Kidney stones form when the urine can’t dilute crystal-forming elements like calcium fast enough or when the urine isn’t able to prevent crystals from joining to form larger stones. Pain from a kidney stone may be caused by a stone moving inside a kidney or when a stone travels through a ureter, the tube that connects your bladder to your kidney on each side.

Kidney stones can cause terrible lower left back pain, as well as painful urination, inability to urinate, nausea, vomiting, and blood in the urine. If you can actually see blood in your urine, that is known as gross or macroscopic hematuria. You can also have blood in your urine that cannot be seen with the naked eye, AKA microscopic hematuria.


Your pancreas produces insulin to regulate sugars in your bloodstream, and it also makes digestive enzymes to break down food. Pancreatitis can be caused by numerous factors, including certain medications, like lactase for lactose intolerance. It is characterized by dull back pain in the lower left side that often gets worse with eating, especially after consuming high-fat foods.

diagnosing lower left back pain

How Is Back Pain Diagnosed?

The diagnosis of back pain begins with a questionnaire about the patient’s activities, lifestyle, and medical conditions. As you can see from the list above, multiple factors can cause lower left back pain, so your physician or chiropractor will try to narrow down what could be factors in your situation.

Because chiropractors specialize in the treatment of the back problems, they are often skilled at asking the right questions to get started on the right path. Typical questions include:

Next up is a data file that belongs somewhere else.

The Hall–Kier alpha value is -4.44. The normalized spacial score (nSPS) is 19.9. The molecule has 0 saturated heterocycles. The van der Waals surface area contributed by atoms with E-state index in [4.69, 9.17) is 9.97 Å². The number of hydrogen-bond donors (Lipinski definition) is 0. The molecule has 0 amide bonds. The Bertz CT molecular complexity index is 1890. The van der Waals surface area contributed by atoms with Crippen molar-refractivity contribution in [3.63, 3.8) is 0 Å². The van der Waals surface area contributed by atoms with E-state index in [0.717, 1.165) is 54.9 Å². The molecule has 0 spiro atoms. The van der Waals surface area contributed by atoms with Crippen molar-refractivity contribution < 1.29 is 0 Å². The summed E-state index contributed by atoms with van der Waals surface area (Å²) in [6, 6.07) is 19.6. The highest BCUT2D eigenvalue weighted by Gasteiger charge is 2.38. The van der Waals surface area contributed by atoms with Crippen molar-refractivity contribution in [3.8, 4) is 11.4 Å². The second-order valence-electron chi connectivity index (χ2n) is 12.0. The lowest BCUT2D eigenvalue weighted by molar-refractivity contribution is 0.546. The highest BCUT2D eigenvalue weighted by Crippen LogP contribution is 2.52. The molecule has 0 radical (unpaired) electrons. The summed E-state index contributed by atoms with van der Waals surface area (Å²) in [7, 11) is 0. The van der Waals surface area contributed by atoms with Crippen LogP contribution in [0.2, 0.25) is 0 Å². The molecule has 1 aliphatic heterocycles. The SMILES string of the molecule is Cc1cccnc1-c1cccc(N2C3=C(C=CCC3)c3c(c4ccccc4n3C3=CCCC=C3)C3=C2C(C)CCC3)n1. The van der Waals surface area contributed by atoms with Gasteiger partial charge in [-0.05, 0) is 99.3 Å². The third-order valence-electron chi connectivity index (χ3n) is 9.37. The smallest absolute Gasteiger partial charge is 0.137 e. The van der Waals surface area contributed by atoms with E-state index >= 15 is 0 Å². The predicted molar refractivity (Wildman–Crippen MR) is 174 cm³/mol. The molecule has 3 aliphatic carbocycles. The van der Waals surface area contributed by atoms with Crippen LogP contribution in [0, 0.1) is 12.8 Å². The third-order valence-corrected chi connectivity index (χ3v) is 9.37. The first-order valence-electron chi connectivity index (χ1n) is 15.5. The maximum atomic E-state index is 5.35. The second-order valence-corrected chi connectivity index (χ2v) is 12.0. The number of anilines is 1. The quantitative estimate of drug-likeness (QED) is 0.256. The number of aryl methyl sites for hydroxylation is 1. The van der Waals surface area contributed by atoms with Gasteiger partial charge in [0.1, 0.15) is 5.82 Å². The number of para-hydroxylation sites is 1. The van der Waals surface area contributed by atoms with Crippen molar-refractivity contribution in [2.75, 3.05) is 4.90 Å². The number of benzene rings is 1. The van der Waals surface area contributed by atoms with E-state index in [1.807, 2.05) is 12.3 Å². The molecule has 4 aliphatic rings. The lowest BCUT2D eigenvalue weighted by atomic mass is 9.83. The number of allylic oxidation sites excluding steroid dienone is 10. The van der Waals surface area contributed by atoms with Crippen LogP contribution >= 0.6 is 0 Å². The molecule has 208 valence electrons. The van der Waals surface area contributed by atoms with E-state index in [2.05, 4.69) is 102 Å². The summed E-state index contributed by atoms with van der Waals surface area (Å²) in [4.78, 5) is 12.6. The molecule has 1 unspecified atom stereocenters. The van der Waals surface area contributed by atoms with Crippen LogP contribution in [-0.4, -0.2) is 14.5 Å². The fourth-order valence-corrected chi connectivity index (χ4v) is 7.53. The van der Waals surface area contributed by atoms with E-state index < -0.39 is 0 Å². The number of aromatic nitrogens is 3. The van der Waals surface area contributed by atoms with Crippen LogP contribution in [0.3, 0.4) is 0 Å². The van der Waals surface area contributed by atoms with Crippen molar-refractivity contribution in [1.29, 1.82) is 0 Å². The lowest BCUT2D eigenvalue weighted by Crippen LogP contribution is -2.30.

• When did the pain begin? What were you doing at the time?
  • What makes it feel better or worse?
  • What kind of pain is it? Is it sharp and knife-like or dull and throbbing?
  • Where is the pain located? Does it radiate anywhere else?
  • How severe is the pain? You may be asked to rate it on a scale of 1-10.
  • Does the pain come and go, or is it constant?
  • What kind of exercise do you do?
  • Do you spend a lot of time sitting, standing, driving, etc.?
  • What kind of mattress do you use? How is the quality of your sleep?
  • Do you have any medical conditions, or are you pregnant?
  • What medications or supplements do you take?
  • What else might be relevant to your pain?

A physical exam is also important. A chiropractor or other practitioner will want to palpate (touch) the area to see if it provokes the pain and where the pain is located. They will want to see if it limits other mobility. They may want to check your vital signs or check for concurrent pain elsewhere, like in your abdomen.

Sometimes medical imaging is also necessary to see what’s going on inside the body. This can include x-rays (radiographs), ultrasound, or a CT scan, many of which are used by both chiropractors and medical doctors these days. Blood tests may be necessary as well, such as in cases of suspected pancreatitis.

What Are Your Lower Back Pain Treatment Options?

Fortunately, there are many non-invasive treatment options available today, and only rarely is surgery necessary for pain in the lower back. Treatment is based on the practitioner’s diagnosis and may include any of the following:

  • Rest and avoidance of the activity linked to the pain
  • Ice or heat therapy
  • Chiropractic care
  • Massage therapy
  • Ergonomic assessment
  • Stretching or yoga
  • Working with a skilled personal trainer
  • Physical therapy sessions
  • Acupuncture

Have you been suffering from lower left back pain? Don’t let pain become a habit or rule your life. Contact True Spine Chiropractic today. We are here to help get to the bottom of your back pain, so we can treat it and let you get back to living life at its fullest!

To schedule a complimentary consultation with Dr. Hallmeyer, call our Bend office at 541-848-6834. You can also click the button below.

If you are outside of the local area, you can find an Upper Cervical Doctor near you at www.uppercervicalawareness.com.

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Bend, Oregon 97703